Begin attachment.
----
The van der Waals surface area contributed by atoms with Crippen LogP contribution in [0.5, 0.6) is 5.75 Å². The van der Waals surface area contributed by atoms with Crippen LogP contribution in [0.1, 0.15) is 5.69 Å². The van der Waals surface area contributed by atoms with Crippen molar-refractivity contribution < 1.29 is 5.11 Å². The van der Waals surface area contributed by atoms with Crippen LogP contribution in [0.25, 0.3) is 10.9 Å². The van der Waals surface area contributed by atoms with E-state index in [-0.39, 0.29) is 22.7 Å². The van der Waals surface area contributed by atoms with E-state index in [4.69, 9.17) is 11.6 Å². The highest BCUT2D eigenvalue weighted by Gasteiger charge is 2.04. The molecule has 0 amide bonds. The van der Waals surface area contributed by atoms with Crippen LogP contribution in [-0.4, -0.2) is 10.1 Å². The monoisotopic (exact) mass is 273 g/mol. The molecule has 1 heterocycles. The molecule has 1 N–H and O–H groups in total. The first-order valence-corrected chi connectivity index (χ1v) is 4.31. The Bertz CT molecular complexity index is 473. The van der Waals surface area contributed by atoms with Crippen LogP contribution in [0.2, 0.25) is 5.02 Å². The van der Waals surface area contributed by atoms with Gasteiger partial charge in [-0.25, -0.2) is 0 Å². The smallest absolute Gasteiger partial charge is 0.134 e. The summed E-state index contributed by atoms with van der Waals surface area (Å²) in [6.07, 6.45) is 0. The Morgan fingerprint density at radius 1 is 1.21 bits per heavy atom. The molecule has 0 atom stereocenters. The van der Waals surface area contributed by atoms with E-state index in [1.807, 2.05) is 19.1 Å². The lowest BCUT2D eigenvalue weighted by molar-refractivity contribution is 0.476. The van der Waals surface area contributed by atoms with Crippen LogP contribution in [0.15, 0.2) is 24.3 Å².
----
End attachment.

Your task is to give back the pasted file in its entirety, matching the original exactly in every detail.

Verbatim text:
The van der Waals surface area contributed by atoms with Crippen LogP contribution in [0.5, 0.6) is 5.75 Å². The van der Waals surface area contributed by atoms with Crippen LogP contribution in [0.1, 0.15) is 5.69 Å². The van der Waals surface area contributed by atoms with Crippen molar-refractivity contribution < 1.29 is 5.11 Å². The van der Waals surface area contributed by atoms with Crippen LogP contribution in [0.25, 0.3) is 10.9 Å². The van der Waals surface area contributed by atoms with E-state index in [-0.39, 0.29) is 22.7 Å². The van der Waals surface area contributed by atoms with E-state index in [4.69, 9.17) is 11.6 Å². The highest BCUT2D eigenvalue weighted by Gasteiger charge is 2.04. The molecule has 0 amide bonds. The van der Waals surface area contributed by atoms with Crippen LogP contribution in [-0.4, -0.2) is 10.1 Å². The monoisotopic (exact) mass is 273 g/mol. The molecule has 1 heterocycles. The molecule has 1 N–H and O–H groups in total. The first-order valence-corrected chi connectivity index (χ1v) is 4.31. The Bertz CT molecular complexity index is 473. The van der Waals surface area contributed by atoms with Crippen LogP contribution in [0.2, 0.25) is 5.02 Å². The van der Waals surface area contributed by atoms with Gasteiger partial charge in [-0.25, -0.2) is 0 Å². The smallest absolute Gasteiger partial charge is 0.134 e. The summed E-state index contributed by atoms with van der Waals surface area (Å²) in [6.07, 6.45) is 0. The Morgan fingerprint density at radius 1 is 1.21 bits per heavy atom. The molecule has 0 atom stereocenters. The van der Waals surface area contributed by atoms with E-state index in [1.807, 2.05) is 19.1 Å². The lowest BCUT2D eigenvalue weighted by molar-refractivity contribution is 0.476. The van der Waals surface area contributed by atoms with Crippen LogP contribution in [0.15, 0.2) is 24.3 Å².